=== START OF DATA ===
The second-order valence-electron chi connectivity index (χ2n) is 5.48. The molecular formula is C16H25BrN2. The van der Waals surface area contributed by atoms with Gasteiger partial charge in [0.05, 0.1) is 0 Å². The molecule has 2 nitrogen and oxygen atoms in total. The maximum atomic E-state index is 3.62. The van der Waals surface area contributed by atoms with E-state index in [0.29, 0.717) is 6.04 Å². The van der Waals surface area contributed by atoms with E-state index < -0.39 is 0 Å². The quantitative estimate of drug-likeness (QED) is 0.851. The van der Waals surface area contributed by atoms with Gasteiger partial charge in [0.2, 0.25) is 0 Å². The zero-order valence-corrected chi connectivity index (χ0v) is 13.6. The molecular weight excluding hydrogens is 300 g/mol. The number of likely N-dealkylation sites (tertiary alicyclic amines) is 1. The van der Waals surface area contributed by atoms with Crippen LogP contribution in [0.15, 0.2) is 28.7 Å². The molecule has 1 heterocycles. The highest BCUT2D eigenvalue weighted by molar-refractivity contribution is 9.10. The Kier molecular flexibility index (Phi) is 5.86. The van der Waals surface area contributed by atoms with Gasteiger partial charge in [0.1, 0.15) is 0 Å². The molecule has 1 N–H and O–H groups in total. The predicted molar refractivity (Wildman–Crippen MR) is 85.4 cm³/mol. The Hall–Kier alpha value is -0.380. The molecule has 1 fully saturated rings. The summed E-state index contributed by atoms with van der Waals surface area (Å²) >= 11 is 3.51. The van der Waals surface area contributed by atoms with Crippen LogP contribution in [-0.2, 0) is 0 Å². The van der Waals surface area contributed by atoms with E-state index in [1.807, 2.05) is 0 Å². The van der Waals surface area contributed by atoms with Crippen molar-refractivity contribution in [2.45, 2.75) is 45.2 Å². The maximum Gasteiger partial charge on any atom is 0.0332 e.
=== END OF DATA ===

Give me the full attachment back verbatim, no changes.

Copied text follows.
The second-order valence-electron chi connectivity index (χ2n) is 5.48. The molecular formula is C16H25BrN2. The van der Waals surface area contributed by atoms with Gasteiger partial charge in [0.05, 0.1) is 0 Å². The molecule has 2 nitrogen and oxygen atoms in total. The maximum atomic E-state index is 3.62. The van der Waals surface area contributed by atoms with E-state index in [0.29, 0.717) is 6.04 Å². The van der Waals surface area contributed by atoms with E-state index < -0.39 is 0 Å². The quantitative estimate of drug-likeness (QED) is 0.851. The van der Waals surface area contributed by atoms with Gasteiger partial charge in [0.2, 0.25) is 0 Å². The zero-order valence-corrected chi connectivity index (χ0v) is 13.6. The molecular weight excluding hydrogens is 300 g/mol. The number of likely N-dealkylation sites (tertiary alicyclic amines) is 1. The van der Waals surface area contributed by atoms with Crippen LogP contribution in [0.15, 0.2) is 28.7 Å². The molecule has 1 heterocycles. The highest BCUT2D eigenvalue weighted by molar-refractivity contribution is 9.10. The Kier molecular flexibility index (Phi) is 5.86. The van der Waals surface area contributed by atoms with Gasteiger partial charge in [0.1, 0.15) is 0 Å². The molecule has 1 N–H and O–H groups in total. The predicted molar refractivity (Wildman–Crippen MR) is 85.4 cm³/mol. The Hall–Kier alpha value is -0.380. The molecule has 1 fully saturated rings. The summed E-state index contributed by atoms with van der Waals surface area (Å²) >= 11 is 3.51. The van der Waals surface area contributed by atoms with Crippen LogP contribution in [-0.2, 0) is 0 Å². The van der Waals surface area contributed by atoms with E-state index in [1.807, 2.05) is 0 Å². The van der Waals surface area contributed by atoms with Crippen molar-refractivity contribution in [2.45, 2.75) is 45.2 Å². The maximum Gasteiger partial charge on any atom is 0.0332 e.